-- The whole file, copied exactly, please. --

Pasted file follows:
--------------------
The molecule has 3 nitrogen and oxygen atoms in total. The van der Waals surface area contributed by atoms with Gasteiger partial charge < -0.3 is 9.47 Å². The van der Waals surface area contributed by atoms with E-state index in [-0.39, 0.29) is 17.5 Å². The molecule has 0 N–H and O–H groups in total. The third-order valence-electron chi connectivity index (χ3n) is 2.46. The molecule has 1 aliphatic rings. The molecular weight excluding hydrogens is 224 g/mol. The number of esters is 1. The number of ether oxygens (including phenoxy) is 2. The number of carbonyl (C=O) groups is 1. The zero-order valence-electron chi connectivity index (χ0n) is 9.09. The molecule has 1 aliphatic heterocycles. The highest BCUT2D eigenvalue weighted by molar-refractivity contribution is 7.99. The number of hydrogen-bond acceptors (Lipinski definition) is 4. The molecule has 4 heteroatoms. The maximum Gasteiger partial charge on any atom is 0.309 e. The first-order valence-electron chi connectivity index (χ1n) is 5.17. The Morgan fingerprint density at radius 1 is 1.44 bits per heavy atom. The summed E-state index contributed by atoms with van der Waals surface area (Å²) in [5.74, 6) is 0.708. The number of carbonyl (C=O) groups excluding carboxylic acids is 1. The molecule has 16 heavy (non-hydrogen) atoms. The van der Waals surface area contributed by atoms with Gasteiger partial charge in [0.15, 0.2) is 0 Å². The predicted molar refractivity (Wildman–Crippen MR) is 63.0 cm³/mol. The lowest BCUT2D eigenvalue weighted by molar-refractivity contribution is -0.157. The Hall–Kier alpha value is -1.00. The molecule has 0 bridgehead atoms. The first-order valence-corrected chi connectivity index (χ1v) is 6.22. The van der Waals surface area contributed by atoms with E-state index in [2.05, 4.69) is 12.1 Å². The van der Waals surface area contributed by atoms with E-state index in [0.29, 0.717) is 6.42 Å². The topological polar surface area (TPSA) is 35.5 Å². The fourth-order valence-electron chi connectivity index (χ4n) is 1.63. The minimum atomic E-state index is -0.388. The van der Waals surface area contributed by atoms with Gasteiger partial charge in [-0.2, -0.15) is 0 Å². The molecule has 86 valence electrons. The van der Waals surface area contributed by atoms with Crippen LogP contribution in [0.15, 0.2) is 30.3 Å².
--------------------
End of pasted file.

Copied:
The molecule has 3 nitrogen and oxygen atoms in total. The van der Waals surface area contributed by atoms with Gasteiger partial charge < -0.3 is 9.47 Å². The van der Waals surface area contributed by atoms with E-state index in [-0.39, 0.29) is 17.5 Å². The molecule has 0 N–H and O–H groups in total. The third-order valence-electron chi connectivity index (χ3n) is 2.46. The molecule has 1 aliphatic rings. The molecular weight excluding hydrogens is 224 g/mol. The number of esters is 1. The number of ether oxygens (including phenoxy) is 2. The number of carbonyl (C=O) groups is 1. The zero-order valence-electron chi connectivity index (χ0n) is 9.09. The molecule has 1 aliphatic heterocycles. The highest BCUT2D eigenvalue weighted by molar-refractivity contribution is 7.99. The number of hydrogen-bond acceptors (Lipinski definition) is 4. The molecule has 4 heteroatoms. The maximum Gasteiger partial charge on any atom is 0.309 e. The first-order valence-electron chi connectivity index (χ1n) is 5.17. The Morgan fingerprint density at radius 1 is 1.44 bits per heavy atom. The summed E-state index contributed by atoms with van der Waals surface area (Å²) in [5.74, 6) is 0.708. The number of carbonyl (C=O) groups excluding carboxylic acids is 1. The molecule has 16 heavy (non-hydrogen) atoms. The van der Waals surface area contributed by atoms with Gasteiger partial charge in [0.15, 0.2) is 0 Å². The predicted molar refractivity (Wildman–Crippen MR) is 63.0 cm³/mol. The lowest BCUT2D eigenvalue weighted by molar-refractivity contribution is -0.157. The Hall–Kier alpha value is -1.00. The molecule has 0 bridgehead atoms. The first-order valence-corrected chi connectivity index (χ1v) is 6.22. The van der Waals surface area contributed by atoms with E-state index in [2.05, 4.69) is 12.1 Å². The van der Waals surface area contributed by atoms with E-state index in [0.29, 0.717) is 6.42 Å². The topological polar surface area (TPSA) is 35.5 Å². The fourth-order valence-electron chi connectivity index (χ4n) is 1.63. The minimum atomic E-state index is -0.388. The van der Waals surface area contributed by atoms with Gasteiger partial charge in [-0.2, -0.15) is 0 Å². The molecule has 86 valence electrons. The van der Waals surface area contributed by atoms with Crippen LogP contribution in [0.15, 0.2) is 30.3 Å².